Sometimes, just out of curiosity, I’ll ask a design client if they’d like evergreen or deciduous plants in their landscape.

The majority of homeowners say evergreen. It seems many people think of deciduous plants as “not as good as evergreens,” perhaps because they lose their leaves in the fall.

It isn’t until I explain the real benefits of deciduous plants that they say: “Yeah, let’s work some of them into our design!”

In the first picture you see Climbing Hydrangea, which is deciduous. It’s doing a fine job of visually softening the expanse of brick while nicely framing the house number plaque.

This is the look you’ll have from April to September here in the northeast.

In late June to early July there’s a magnificent show of flowering with white blossoms 6″ wide that seem to “float” above the leaves.

Then, sometime in later October the foliage turns a beautiful bright yellow as in the photo below.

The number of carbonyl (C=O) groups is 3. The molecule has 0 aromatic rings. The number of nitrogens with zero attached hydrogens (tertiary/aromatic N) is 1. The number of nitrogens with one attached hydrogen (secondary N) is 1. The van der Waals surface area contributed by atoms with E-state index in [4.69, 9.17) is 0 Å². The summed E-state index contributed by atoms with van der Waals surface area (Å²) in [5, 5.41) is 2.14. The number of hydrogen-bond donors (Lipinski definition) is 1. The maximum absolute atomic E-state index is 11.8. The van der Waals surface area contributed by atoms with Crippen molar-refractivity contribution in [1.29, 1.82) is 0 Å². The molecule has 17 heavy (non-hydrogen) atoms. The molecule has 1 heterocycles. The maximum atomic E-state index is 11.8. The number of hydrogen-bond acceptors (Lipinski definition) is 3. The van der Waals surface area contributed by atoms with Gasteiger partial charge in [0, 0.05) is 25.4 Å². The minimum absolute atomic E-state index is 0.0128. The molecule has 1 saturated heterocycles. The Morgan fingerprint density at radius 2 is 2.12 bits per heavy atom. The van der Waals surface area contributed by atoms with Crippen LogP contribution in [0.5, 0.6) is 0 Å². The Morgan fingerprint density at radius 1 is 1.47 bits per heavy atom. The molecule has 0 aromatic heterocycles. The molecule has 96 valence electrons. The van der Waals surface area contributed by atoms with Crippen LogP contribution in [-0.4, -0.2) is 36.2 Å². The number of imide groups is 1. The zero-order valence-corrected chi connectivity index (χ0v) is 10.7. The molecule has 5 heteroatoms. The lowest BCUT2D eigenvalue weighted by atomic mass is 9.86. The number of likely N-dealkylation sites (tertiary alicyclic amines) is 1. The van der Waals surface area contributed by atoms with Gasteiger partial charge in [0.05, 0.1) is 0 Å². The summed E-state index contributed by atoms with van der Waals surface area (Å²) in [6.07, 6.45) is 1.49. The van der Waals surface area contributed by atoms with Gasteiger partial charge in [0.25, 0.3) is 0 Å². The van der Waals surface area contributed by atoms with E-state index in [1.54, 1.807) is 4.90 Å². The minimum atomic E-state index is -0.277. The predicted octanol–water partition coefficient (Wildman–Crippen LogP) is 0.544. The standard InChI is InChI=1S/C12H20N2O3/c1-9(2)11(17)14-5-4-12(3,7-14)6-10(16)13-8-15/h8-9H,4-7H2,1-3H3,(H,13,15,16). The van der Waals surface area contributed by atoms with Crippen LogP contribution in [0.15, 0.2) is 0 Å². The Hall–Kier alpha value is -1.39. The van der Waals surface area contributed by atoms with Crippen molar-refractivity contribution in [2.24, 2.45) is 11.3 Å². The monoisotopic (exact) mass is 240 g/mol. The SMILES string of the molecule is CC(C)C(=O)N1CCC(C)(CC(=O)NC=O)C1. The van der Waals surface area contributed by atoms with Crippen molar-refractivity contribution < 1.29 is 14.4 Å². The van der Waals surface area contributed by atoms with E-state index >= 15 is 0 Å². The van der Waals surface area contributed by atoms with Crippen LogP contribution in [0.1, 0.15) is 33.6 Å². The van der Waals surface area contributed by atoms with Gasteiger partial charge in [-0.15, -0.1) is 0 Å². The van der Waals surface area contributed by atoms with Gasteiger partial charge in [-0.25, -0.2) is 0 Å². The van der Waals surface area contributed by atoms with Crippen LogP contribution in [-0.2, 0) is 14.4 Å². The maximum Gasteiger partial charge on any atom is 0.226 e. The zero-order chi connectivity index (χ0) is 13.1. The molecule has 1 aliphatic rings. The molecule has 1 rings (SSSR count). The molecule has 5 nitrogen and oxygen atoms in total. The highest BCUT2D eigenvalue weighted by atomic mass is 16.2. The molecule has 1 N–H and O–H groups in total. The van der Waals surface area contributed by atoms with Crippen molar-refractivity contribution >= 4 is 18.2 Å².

I should also point out that while the vine is leafless during the winter months, the branch stems are a cinnamon brown color with peeling, exfoliating shaggy bark – a handsome look for sure.

To avoid the use of deciduous plants on your property is really limiting the wonderful and seasonal changes your gardens can have.  The notion that a leafless plant in winter is lacking something or worse yet detracts from “the look” is absurd.

Like in any good design it comes own to composition, arrangement and balance.

I’m going to begin showcasing specific plants in future posts. These “plant profiles” will describe the characteristics of each plant, but more importantly I’ll illustrate how these plants can be used in the landscape to satisfy aesthetic issues and functional issues as well.

There’s an old saying, “The right plant in the right place.” Truer words have never been spoken.

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